No other nation has experience so much inflation, persistantly, over a long period as Brazil has. Hyperinflation in other countries has produced astronomical price increases, but hyperinflation is a shortlived process, whereas Brazil's inflation has operated for decades. Brazil also has a long history of high foreign debt, going back to the 1920s, and in the early 1990s Brazil had the world's largest external debt, at a level of about $118 billion.
The following discussion traces the modern development of Brazil's combined inflation and debt problems, and seeks to identify their origin. The discussion begins by outlining the current situation, followed by a chronological account, with particular focus on inflation. Consideration is given to a theory of "inertial" inflation, developed by Brazilian economists, and the essay concludes with a proposal that inflation and debt are both rooted in Brazil's highly unbalanced economy.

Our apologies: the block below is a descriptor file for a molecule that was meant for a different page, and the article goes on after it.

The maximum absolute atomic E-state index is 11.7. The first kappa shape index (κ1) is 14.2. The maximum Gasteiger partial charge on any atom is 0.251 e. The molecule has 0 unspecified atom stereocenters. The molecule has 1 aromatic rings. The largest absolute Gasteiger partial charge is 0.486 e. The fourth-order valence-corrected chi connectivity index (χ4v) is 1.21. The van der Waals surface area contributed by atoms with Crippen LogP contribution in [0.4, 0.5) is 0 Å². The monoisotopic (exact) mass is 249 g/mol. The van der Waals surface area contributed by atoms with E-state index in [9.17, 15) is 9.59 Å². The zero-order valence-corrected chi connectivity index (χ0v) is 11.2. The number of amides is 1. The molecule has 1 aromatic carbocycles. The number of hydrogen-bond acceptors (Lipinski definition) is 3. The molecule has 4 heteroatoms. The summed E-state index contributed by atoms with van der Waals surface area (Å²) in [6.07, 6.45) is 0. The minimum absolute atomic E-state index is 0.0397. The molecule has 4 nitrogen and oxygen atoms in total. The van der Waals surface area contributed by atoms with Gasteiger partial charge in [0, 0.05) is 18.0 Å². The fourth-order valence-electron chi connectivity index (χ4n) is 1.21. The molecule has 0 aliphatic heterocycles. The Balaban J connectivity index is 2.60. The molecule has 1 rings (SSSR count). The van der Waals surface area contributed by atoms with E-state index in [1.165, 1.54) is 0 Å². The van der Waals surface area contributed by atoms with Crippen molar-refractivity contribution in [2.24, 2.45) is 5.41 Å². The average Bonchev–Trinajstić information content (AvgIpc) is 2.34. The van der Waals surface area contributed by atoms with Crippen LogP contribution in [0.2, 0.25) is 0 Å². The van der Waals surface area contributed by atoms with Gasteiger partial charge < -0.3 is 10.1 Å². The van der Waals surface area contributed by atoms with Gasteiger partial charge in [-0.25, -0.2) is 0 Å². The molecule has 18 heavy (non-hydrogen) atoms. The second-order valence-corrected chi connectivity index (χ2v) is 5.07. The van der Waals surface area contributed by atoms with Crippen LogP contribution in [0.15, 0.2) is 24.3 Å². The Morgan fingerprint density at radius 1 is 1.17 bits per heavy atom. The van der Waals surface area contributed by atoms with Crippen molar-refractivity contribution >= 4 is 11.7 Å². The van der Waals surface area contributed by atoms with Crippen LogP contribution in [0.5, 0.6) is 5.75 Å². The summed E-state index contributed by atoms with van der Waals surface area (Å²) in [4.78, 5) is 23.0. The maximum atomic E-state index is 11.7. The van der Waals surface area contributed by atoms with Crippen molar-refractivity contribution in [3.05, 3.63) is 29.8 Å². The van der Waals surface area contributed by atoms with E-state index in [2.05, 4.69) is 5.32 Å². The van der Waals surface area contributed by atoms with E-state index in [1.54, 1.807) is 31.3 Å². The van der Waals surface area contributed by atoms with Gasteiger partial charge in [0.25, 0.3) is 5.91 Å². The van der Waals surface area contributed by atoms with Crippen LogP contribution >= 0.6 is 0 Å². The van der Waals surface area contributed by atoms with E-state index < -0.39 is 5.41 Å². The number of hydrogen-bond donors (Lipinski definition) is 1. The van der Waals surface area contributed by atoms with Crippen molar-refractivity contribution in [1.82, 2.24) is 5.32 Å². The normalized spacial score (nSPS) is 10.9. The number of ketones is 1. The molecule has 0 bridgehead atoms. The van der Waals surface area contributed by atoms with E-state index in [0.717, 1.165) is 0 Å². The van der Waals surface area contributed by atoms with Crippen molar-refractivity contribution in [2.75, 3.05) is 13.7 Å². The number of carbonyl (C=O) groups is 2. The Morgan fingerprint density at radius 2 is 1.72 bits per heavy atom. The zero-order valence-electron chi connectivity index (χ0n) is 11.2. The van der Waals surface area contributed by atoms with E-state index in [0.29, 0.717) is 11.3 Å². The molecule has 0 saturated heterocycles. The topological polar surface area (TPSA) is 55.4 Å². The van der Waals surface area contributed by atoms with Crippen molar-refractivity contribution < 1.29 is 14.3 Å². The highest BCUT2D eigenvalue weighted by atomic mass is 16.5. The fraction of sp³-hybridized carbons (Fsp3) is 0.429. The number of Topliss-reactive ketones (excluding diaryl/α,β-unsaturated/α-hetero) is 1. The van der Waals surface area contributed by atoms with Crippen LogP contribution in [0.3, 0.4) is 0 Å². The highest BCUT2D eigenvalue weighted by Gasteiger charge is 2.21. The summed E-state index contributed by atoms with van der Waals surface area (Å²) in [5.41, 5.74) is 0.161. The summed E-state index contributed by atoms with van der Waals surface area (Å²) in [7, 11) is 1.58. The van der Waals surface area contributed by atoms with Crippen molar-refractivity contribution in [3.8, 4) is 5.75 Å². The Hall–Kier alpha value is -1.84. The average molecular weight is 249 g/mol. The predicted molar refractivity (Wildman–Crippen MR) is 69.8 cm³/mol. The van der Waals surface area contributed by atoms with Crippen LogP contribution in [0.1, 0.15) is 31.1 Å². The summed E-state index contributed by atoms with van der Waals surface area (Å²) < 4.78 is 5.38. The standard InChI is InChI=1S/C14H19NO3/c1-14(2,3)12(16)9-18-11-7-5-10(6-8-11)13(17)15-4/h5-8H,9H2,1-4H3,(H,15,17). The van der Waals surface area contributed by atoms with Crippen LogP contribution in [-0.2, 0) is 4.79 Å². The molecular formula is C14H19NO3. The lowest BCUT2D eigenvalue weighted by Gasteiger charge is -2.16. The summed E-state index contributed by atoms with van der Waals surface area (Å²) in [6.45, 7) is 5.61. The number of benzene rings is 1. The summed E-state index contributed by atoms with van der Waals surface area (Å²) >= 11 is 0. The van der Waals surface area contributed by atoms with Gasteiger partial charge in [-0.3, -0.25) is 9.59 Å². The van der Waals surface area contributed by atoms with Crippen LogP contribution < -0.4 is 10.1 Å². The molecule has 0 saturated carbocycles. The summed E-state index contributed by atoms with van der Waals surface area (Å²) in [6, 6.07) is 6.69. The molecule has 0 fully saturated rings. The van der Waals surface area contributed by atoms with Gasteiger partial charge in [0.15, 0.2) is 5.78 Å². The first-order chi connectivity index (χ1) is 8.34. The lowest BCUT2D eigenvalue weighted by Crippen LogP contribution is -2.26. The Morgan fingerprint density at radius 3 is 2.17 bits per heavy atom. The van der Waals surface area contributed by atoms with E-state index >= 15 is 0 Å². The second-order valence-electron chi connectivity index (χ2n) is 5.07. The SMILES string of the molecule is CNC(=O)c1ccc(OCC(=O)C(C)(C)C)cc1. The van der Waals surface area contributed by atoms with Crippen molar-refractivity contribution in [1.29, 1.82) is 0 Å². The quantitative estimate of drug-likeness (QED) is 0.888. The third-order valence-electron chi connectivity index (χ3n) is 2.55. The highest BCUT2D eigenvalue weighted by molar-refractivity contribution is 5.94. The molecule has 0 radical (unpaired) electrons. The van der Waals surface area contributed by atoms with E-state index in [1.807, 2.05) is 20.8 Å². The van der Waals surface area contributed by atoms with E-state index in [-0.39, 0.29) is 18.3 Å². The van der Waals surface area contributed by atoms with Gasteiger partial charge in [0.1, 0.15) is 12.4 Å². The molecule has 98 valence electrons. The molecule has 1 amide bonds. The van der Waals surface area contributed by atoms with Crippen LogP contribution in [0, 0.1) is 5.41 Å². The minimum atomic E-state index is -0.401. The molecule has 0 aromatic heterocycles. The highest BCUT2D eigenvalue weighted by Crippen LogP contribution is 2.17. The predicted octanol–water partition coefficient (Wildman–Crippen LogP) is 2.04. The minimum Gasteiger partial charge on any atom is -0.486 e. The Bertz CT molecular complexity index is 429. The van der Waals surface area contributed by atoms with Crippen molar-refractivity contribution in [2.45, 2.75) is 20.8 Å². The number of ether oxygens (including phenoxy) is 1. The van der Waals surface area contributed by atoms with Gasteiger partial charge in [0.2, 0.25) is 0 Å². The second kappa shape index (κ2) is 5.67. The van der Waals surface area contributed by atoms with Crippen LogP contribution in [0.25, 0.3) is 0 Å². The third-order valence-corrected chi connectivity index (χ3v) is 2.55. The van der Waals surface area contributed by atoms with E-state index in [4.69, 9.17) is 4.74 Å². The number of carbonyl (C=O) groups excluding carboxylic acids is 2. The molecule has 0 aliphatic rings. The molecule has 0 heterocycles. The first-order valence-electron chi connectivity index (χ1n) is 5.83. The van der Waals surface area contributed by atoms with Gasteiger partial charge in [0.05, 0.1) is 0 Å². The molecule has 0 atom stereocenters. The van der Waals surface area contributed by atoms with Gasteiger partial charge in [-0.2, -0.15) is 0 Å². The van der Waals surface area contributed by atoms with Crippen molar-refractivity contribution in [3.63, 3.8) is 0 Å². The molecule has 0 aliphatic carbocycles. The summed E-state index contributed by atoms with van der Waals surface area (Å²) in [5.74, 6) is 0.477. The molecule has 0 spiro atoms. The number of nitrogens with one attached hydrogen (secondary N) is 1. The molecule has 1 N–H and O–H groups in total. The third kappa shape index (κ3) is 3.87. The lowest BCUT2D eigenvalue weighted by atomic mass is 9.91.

Brazil recently submitted a "Letter of Intent" to the International Monetary Fund (IMF), in order to demonstrate its improved creditworthiness. This Letter of Intent summarized the progress that Brazil has made in the last couple of years in reducing its rate of inflation:
Continued progress has been made in reducing inflation. Following a temporary acceleration in the middle of 2000 ... administered prices (including electricity, telecommunication, and transport tariffs, and prices of oil products) and of adverse weather conditions ... inflation declined again in the remainder of the year (International Monetary Fund, 2001).
The Letter of Intent went on to note that consumer prices (IPCA) had risen by 6.0 percent during 2000, as compared to 8.9 percent in 1999, while the general price index (IGP-DI) had increased by 9.8 percent in 2000, down from a 20 percent increase in 1999. The difference was attributed to a "continued increase in the price of tradable goods" (International Mon...